Excessive bitterness on my part? Let’s look at Eric Schmitt and Steven Lee Myers’s article, “U.S. Is Poised to Put Heavy Weaponry in Eastern Europe,” New York Times (June 14), fact-oriented, despite NYT’s and perhaps the reporters’ approval of the flagrant provocation to world peace herein described. Indeed, Russia is always fair game, Putin even more so, in today’s governmental-journalistic rush to judgment. Let Ukraine and/or Crimea become the latest accelerant for rationalizing full-scale war planning and the injection of hysteria into the European and American public, episodes which certainly can bear a far different interpretation singly or together when US-NATO participation is factored in (the coup in one case, demonstrable contempt for the people’s wishes in the other). The article assumes/presupposes Russia’s envelopment of the West, pure and simple: “In a significant move to deter possible Russian aggression in Europe, the Pentagon is poised to store battle tanks, infantry fighting vehicles and other heavy weapons for as many as 5,000 American troops in several Baltic and Eastern European countries, American and allied officials say.”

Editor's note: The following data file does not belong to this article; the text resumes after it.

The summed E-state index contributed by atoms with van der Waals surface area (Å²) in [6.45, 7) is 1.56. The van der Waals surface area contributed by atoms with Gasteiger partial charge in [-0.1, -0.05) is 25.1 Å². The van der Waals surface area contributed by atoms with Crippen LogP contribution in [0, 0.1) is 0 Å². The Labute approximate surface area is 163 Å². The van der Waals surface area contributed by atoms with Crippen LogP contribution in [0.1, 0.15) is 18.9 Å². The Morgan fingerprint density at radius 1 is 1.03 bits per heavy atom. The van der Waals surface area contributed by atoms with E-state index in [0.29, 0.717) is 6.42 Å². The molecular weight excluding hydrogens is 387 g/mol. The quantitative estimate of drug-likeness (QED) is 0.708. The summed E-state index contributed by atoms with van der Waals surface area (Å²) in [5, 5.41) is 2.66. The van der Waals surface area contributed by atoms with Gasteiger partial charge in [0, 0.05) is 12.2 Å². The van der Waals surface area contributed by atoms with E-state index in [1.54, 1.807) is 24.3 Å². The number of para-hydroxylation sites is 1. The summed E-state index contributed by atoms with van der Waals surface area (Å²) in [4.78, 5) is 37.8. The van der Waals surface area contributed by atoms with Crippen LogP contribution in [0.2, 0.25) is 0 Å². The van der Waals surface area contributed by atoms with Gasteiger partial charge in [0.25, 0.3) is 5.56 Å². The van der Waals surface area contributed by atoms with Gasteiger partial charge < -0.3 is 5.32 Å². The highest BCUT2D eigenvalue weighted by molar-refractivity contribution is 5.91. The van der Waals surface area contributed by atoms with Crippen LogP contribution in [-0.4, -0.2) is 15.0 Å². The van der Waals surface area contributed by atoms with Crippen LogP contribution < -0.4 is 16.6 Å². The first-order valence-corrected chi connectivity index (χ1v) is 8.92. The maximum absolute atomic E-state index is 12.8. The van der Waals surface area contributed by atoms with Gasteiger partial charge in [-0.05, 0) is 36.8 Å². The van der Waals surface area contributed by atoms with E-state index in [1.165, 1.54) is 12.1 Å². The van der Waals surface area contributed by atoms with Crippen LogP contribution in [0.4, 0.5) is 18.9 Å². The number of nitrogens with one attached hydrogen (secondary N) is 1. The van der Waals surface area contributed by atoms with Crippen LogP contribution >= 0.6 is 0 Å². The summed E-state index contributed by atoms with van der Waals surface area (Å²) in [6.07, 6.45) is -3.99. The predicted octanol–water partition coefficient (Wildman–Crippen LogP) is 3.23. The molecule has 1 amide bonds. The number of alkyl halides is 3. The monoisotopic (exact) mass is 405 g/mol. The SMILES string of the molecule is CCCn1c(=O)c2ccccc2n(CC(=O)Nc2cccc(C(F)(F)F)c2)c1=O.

Peanuts? Small potatoes? This of course is already in addition to an elaborate network of bases, missile deployments, troops facing Russia, the explicitness of the present challenge, however, signaling—and intentionally so, judging from Pentagon statements—the first step toward an even more serious (aka, lethal) placement of military “assets” in the East, converting the Baltics into a war theater and stepping up the propaganda offensive in demonizing Putin. (Pope Francis’s recent interview with him given the mental landscape took exceptional courage and portends a role for the Church that has the West gnashing its teeth.) The reporters correctly state that the move “would represent the first time since the end of the Cold War that the United States has stationed heavy military equipment in the newer NATO member nations in Eastern Europe,” an admission which compels one to query, why NATO’s expansion eastward in the first place? Too, the world has seen that from seemingly small seeds (Obama’s “advisers” to Iraq?) luxuriant poisonous foliage often emerges. Heavy equipment requires a human presence; it is not there on gratuitous display.